The EMT exam is taken on a computer, so there is no need for pencils, scratch paper, or a calculator. All of the resources you need will be found on the computer itself. Reference materials and electronics (including cell phones, tablets, smart devices, and other devices) are also prohibited from the testing room. It’s a good idea to leave any personal items at home, as many testing centers may not have space to store these items securely while you take the exam. Be prepared to be patted down, sleeves rolled up, and hair pulled back to ensure unauthorized materials are not entering the premises.

Best Ways to Study for the EMT Test

Take EMT Practice Tests

Taking practice tests is one of the best ways to ensure you are prepared to pass the exam on test day. Many practice tests have questions that span the range of difficulty you can expect to find on the actual exam, which gives you a good idea of how you will perform even with the computer-adaptive nature of the test. EMT practice tests give you an idea of the content, structure, and format of the exam—which is a great way to ensure you know what to study to be prepared.

Use Alternative Study Methods

In addition to EMT practice tests, many students find that alternative study materials, such as flashcards and study guides can help to reinforce the concepts and information they are learning. Seeing the material across different formats can often help you retain it better. Also:

  • Use practice questions and flashcards after studying the section thoroughly.

  • Review material again based on learning gaps from questions.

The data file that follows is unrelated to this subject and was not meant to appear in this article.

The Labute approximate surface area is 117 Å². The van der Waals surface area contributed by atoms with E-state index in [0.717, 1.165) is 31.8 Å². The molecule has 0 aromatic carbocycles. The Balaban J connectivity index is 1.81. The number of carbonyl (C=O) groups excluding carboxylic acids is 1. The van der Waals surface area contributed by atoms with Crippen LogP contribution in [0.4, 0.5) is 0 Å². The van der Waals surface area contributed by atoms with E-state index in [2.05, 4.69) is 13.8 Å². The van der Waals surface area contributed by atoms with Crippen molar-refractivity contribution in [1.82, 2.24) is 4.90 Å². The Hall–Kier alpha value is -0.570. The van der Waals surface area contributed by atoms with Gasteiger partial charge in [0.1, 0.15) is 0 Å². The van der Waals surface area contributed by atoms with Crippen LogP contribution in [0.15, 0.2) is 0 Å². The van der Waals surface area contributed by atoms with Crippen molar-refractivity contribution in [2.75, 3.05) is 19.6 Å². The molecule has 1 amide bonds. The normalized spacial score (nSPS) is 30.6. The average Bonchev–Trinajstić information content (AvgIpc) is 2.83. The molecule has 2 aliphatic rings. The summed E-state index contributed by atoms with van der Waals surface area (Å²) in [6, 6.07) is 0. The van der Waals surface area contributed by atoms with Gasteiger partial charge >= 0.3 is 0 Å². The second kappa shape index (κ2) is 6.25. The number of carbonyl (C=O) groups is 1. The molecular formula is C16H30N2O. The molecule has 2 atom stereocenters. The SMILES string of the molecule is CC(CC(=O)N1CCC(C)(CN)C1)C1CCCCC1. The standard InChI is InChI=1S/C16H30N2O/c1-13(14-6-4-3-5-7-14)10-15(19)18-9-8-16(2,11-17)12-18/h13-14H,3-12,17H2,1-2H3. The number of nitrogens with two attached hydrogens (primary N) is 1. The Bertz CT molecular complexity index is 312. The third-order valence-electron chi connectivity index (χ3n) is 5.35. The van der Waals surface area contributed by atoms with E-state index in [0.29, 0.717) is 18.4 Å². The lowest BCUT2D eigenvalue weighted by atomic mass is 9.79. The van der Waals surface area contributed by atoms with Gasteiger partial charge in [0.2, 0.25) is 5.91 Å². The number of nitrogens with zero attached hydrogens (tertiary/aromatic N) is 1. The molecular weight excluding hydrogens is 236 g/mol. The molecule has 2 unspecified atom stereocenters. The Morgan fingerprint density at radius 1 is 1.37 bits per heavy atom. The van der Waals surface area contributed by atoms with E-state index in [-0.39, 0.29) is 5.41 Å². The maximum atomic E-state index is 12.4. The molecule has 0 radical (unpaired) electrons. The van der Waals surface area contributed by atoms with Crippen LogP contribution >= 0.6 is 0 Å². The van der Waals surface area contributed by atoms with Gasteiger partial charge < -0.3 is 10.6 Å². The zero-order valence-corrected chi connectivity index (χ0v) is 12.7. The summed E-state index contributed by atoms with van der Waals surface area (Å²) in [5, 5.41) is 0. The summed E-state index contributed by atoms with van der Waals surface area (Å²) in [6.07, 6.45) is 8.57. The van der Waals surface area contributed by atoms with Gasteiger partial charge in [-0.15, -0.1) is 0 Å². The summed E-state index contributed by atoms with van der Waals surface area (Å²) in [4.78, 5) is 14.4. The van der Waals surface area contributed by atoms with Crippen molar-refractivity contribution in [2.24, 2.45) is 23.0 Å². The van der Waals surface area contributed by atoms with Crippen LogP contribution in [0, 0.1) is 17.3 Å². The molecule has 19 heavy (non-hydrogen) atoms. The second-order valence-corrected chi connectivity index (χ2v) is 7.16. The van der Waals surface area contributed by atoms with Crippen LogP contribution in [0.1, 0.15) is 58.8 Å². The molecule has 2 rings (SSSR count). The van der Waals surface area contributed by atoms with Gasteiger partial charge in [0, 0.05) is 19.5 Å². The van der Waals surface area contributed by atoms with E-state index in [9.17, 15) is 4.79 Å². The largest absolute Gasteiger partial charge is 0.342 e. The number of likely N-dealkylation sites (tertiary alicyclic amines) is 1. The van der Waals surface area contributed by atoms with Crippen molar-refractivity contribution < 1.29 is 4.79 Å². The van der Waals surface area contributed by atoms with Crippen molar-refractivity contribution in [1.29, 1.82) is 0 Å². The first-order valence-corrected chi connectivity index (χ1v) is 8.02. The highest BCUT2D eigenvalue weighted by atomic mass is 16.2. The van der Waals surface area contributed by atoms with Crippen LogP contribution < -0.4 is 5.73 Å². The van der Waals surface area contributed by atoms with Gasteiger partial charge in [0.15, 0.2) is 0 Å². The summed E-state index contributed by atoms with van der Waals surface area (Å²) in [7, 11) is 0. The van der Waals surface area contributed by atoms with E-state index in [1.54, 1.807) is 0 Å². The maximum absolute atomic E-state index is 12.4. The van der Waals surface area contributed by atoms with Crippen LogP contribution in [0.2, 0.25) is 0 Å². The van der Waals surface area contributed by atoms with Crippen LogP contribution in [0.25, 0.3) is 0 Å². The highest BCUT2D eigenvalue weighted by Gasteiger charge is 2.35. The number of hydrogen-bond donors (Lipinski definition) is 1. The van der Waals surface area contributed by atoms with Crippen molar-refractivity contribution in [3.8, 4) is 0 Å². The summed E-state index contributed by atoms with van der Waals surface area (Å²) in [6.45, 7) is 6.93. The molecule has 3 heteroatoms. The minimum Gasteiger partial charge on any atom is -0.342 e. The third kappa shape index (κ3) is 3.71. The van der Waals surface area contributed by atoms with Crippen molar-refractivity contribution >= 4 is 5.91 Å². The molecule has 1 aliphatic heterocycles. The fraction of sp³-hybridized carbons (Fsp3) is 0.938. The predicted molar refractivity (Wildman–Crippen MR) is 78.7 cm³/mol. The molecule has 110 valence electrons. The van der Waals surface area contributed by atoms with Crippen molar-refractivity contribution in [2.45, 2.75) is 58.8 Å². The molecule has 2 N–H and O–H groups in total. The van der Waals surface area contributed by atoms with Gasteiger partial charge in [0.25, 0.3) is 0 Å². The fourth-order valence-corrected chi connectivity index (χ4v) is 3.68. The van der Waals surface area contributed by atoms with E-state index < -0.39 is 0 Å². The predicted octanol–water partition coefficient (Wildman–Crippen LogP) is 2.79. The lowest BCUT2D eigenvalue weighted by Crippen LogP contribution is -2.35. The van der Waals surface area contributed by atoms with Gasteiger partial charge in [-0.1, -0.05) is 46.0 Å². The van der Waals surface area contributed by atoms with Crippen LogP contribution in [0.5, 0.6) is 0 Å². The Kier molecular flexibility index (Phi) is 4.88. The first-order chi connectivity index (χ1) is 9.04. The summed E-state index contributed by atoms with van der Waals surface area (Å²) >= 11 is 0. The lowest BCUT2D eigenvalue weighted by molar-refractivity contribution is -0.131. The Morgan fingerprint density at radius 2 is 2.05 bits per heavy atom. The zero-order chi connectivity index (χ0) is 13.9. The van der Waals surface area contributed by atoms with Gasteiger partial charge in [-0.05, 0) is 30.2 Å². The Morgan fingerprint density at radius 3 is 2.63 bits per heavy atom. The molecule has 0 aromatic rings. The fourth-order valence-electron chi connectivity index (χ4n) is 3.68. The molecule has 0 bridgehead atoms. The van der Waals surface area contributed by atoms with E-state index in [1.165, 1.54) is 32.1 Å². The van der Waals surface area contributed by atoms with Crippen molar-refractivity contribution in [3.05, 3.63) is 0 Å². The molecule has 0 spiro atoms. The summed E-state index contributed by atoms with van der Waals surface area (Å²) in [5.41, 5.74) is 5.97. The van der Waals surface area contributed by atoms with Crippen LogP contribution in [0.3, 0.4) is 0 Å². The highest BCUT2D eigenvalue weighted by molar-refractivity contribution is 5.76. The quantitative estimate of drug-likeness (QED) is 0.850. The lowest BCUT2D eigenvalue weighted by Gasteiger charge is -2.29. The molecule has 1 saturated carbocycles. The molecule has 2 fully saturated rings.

Simulate the Testing Experience

In addition to studying using a variety of study aids, it’s always a great idea to simulate the testing experience before arriving on test day. The EMT test is a timed test, and simulating it can give you an idea of how you will perform under pressure.

It’s also a good idea to have a study partner, classmate, or friend structure questions in the order of increasing difficulty for simulated tests. This process can give you more of a feel for what it will be like to take the computer-adaptive exam.

EMT Test Tips and Tricks

Use Your Textbook and Notes

  • Read through all chapters of the sections that will be covered in the EMT textbook to familiarize yourself with the content.

  • Read the information a second time, paying attention to the details.

  • Make highlights and notes in your book or in a notebook.

  • Review the EMT Candidate Handbook for the most up-to-date information regarding the exam and certification process.

Do Not Take the EMT Test until You Are Prepared